Gannon and Wyatt are twin brothers with a passion for exploration. Wyatt loves to learn about science and the natural world, while Gannon prefers to meet new people and learn about how they live. Their newest adventure has plenty to offer both of them, because they’re going to the Okavango Delta in Botswana, home of the Bushmen as well as many different wild animals. When they arrive, though, they learn that a poacher has wounded a lion. Worse still, the lion is a mother, and her cubs won’t survive without her. Gannon and Wyatt aren’t just going to stand by when the lion needs their help, so they set off tracking her, hoping to rescue her from the poacher.
Travels with Gannon and Wyatt: Botswana by Patti Wheeler and Keith Hemstreet is a middle-grade adventure story featuring the eponymous twins, very loosely based on a trip taken by real-life teens Gannon and Wyatt Wheeler. An epistolary novel, the book is written as a series of entries in the boys’ field notes, usually alternating between the two of them so we get pieces of the story told from each of their perspectives. Wyatt’s entries often focus on the animals and environment, while Gannon is more interested in the people they meet and travel with. The entries are typically very short, so there’s plenty of variety in the course of a few pages. There’s a necessary lack of detail associated with journal entries, which keeps the book moving along pretty quickly; there’s no time to get bored.
Though it is partly a strength of the novel, the epistolary format is also a weakness. The lack of detail may be unsatisfying for older readers, and the descriptions tend to put the action at some distance from the reader. Also, since Gannon and Wyatt are interested in recording events, we rarely get to see them interacting with one another. It often feels like the story is about their traveling companions, with Gannon and Wyatt standing in the background, taking turns documenting the journey.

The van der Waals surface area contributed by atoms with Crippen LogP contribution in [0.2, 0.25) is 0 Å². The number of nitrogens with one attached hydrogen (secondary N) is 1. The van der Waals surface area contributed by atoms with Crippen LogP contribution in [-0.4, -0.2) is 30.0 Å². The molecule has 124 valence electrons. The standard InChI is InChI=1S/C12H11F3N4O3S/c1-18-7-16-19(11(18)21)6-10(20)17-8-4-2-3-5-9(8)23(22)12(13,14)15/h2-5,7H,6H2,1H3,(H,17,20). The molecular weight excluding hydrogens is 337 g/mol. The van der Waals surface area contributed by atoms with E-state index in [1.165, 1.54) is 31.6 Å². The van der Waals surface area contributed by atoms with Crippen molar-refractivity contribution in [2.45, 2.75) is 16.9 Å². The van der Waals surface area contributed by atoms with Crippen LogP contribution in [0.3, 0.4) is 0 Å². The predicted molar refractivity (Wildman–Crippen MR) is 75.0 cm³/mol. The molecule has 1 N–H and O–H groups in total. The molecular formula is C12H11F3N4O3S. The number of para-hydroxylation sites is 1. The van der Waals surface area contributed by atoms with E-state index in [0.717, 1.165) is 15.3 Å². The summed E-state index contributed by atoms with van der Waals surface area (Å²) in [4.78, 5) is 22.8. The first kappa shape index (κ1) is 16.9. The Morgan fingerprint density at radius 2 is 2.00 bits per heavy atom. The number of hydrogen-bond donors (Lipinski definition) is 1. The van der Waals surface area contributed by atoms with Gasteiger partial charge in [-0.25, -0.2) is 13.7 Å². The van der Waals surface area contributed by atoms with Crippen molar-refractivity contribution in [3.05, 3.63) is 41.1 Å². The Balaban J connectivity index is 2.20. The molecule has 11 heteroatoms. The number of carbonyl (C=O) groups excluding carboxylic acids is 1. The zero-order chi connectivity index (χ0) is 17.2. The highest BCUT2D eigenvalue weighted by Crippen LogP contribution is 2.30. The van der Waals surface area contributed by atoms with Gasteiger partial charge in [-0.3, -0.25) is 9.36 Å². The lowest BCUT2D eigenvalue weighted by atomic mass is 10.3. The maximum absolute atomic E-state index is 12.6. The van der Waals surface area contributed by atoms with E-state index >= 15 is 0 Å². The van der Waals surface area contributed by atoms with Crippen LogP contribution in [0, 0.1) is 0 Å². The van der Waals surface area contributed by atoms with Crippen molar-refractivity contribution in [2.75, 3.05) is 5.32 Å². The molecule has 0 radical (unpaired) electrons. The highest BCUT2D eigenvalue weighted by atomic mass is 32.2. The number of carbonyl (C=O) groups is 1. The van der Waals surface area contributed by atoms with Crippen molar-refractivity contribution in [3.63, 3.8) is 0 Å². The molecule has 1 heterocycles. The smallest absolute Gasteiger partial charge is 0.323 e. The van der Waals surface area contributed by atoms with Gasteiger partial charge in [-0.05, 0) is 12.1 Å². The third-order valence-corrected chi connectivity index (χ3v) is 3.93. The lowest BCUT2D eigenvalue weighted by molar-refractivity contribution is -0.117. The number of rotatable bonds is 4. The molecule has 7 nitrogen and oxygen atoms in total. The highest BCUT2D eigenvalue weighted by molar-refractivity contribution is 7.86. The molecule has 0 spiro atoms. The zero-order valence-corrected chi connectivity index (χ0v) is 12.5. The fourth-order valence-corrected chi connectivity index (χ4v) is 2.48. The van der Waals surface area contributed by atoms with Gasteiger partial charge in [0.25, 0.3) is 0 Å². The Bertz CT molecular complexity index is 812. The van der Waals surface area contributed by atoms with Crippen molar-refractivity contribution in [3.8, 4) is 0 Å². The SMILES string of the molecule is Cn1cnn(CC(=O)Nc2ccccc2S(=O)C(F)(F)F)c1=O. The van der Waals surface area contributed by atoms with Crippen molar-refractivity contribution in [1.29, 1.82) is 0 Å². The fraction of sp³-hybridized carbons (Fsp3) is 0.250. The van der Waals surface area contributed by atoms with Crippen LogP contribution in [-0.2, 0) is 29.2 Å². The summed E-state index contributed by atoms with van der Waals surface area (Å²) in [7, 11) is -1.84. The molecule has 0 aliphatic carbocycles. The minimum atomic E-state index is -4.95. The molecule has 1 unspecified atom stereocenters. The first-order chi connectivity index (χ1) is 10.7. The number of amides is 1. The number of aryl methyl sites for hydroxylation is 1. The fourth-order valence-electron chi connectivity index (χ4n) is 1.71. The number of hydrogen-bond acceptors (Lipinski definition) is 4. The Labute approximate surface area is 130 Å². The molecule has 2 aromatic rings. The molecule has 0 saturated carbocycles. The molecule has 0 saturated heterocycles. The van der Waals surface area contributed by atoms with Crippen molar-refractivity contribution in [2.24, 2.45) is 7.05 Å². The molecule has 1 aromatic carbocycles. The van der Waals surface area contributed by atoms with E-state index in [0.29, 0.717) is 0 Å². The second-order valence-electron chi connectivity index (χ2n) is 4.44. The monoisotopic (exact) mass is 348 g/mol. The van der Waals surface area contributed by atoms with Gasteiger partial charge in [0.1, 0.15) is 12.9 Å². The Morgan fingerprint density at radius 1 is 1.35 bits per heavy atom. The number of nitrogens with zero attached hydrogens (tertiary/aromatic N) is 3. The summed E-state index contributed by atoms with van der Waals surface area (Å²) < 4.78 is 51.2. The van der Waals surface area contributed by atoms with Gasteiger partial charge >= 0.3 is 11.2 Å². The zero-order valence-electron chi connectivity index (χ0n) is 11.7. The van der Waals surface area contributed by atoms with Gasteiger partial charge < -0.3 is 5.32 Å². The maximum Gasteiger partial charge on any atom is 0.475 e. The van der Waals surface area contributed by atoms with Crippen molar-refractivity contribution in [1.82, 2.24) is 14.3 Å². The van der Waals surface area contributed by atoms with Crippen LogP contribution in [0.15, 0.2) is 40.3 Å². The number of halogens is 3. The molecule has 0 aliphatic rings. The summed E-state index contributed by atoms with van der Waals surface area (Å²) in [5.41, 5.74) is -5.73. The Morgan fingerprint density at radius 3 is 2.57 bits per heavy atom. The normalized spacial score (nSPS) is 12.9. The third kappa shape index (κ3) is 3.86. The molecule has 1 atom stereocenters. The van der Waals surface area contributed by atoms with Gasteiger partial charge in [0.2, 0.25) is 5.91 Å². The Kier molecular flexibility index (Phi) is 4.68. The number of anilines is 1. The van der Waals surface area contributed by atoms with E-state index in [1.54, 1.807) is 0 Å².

For the adult reader, the book’s didactic tone may be somewhat off-putting. For example:
“Some experts estimate there to be fewer than 40,000 lions left in the wild today,” Chocs told us. “Their numbers have decreased significantly since the early 1990s, when it was believed the lion population was over 100,000.”
In my experience, though, kids tend to enjoy reeling off factoids of that nature, and there are no shortage of them.
The book doesn’t stand alone. On the series’ official web page, you can find photos from Botswana, as well as a short video documentary about the real Gannon and Wyatt’s trip. The documentary is well worth seeing, and anyone who enjoyed the book should also enjoy seeing the people and animals mentioned in the book on film.
For kids who enjoy wildlife or travel, Travels with Gannon and Wyatt: Botswana is an easy, fun read.
Travels with Gannon and Wyatt: Botswana was first published in 2010, with a second edition to be published by Greenleaf Book Group Press on May 28, 2013. It will be available in hardcover for $12.95. An edition of the book including the documentary on DVD is currently available from the series’ official web page for $16.95.
Disclosure: this review is based on an advance copy received free for review.